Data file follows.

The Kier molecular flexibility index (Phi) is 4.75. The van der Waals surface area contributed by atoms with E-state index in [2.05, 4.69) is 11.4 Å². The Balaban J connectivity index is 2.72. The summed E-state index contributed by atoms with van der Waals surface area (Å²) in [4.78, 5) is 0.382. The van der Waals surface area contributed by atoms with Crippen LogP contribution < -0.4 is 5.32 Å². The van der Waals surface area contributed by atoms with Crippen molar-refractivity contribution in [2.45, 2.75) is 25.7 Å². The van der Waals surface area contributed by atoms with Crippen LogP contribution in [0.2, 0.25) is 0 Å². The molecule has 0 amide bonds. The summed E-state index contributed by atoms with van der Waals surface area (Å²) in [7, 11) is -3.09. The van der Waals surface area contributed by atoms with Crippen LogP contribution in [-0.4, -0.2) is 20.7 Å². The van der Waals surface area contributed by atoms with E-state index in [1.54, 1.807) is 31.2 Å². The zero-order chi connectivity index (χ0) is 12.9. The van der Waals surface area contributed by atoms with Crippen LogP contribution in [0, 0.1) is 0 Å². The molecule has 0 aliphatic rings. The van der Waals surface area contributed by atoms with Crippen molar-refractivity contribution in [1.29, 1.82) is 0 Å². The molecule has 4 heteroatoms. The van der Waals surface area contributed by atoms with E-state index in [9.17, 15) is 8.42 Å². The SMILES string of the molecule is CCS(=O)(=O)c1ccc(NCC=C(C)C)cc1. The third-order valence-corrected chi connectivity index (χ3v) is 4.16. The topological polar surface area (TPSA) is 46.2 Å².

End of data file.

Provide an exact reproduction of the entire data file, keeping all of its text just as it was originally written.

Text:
The Kier molecular flexibility index (Phi) is 4.75. The van der Waals surface area contributed by atoms with E-state index in [2.05, 4.69) is 11.4 Å². The Balaban J connectivity index is 2.72. The summed E-state index contributed by atoms with van der Waals surface area (Å²) in [4.78, 5) is 0.382. The van der Waals surface area contributed by atoms with Crippen LogP contribution < -0.4 is 5.32 Å². The van der Waals surface area contributed by atoms with Crippen molar-refractivity contribution in [2.45, 2.75) is 25.7 Å². The van der Waals surface area contributed by atoms with Crippen LogP contribution in [0.2, 0.25) is 0 Å². The molecule has 0 amide bonds. The summed E-state index contributed by atoms with van der Waals surface area (Å²) in [7, 11) is -3.09. The van der Waals surface area contributed by atoms with Crippen LogP contribution in [-0.4, -0.2) is 20.7 Å². The van der Waals surface area contributed by atoms with E-state index in [1.54, 1.807) is 31.2 Å². The zero-order chi connectivity index (χ0) is 12.9. The van der Waals surface area contributed by atoms with Crippen LogP contribution in [0, 0.1) is 0 Å². The molecule has 0 aliphatic rings. The van der Waals surface area contributed by atoms with Crippen molar-refractivity contribution in [1.29, 1.82) is 0 Å². The molecule has 4 heteroatoms. The van der Waals surface area contributed by atoms with E-state index in [9.17, 15) is 8.42 Å². The SMILES string of the molecule is CCS(=O)(=O)c1ccc(NCC=C(C)C)cc1. The third-order valence-corrected chi connectivity index (χ3v) is 4.16. The topological polar surface area (TPSA) is 46.2 Å².